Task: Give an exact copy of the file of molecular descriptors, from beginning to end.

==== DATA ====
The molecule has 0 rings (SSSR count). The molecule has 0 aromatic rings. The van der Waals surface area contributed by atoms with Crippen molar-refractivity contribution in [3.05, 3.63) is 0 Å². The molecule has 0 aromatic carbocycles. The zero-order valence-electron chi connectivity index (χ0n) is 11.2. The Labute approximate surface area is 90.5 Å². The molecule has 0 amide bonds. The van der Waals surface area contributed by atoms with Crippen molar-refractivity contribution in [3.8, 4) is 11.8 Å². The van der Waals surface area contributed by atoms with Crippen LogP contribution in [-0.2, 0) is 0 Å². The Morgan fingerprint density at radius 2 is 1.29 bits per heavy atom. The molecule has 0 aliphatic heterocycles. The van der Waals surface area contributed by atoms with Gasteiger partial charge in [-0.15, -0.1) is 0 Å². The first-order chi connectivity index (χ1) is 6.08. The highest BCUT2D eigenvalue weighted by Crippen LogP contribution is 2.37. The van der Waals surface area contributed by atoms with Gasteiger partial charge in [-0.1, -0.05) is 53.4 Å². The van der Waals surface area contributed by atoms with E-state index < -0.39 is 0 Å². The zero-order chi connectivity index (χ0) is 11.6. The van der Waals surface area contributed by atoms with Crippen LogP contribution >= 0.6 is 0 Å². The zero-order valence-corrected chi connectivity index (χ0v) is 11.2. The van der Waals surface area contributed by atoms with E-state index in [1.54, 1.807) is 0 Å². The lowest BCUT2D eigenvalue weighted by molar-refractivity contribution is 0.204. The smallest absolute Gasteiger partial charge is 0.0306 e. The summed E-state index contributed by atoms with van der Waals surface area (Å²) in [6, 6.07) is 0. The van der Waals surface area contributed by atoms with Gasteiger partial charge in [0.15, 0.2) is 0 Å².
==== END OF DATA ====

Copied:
The molecule has 0 rings (SSSR count). The molecule has 0 aromatic rings. The van der Waals surface area contributed by atoms with Crippen molar-refractivity contribution in [3.05, 3.63) is 0 Å². The molecule has 0 aromatic carbocycles. The zero-order valence-electron chi connectivity index (χ0n) is 11.2. The Labute approximate surface area is 90.5 Å². The molecule has 0 amide bonds. The van der Waals surface area contributed by atoms with Crippen molar-refractivity contribution in [3.8, 4) is 11.8 Å². The van der Waals surface area contributed by atoms with Crippen LogP contribution in [-0.2, 0) is 0 Å². The Morgan fingerprint density at radius 2 is 1.29 bits per heavy atom. The molecule has 0 aliphatic heterocycles. The van der Waals surface area contributed by atoms with Gasteiger partial charge in [-0.15, -0.1) is 0 Å². The first-order chi connectivity index (χ1) is 6.08. The highest BCUT2D eigenvalue weighted by Crippen LogP contribution is 2.37. The van der Waals surface area contributed by atoms with Gasteiger partial charge in [-0.1, -0.05) is 53.4 Å². The van der Waals surface area contributed by atoms with E-state index < -0.39 is 0 Å². The zero-order chi connectivity index (χ0) is 11.6. The van der Waals surface area contributed by atoms with Crippen LogP contribution >= 0.6 is 0 Å². The zero-order valence-corrected chi connectivity index (χ0v) is 11.2. The van der Waals surface area contributed by atoms with E-state index in [1.54, 1.807) is 0 Å². The lowest BCUT2D eigenvalue weighted by molar-refractivity contribution is 0.204. The smallest absolute Gasteiger partial charge is 0.0306 e. The summed E-state index contributed by atoms with van der Waals surface area (Å²) in [6, 6.07) is 0. The van der Waals surface area contributed by atoms with Gasteiger partial charge in [0.15, 0.2) is 0 Å².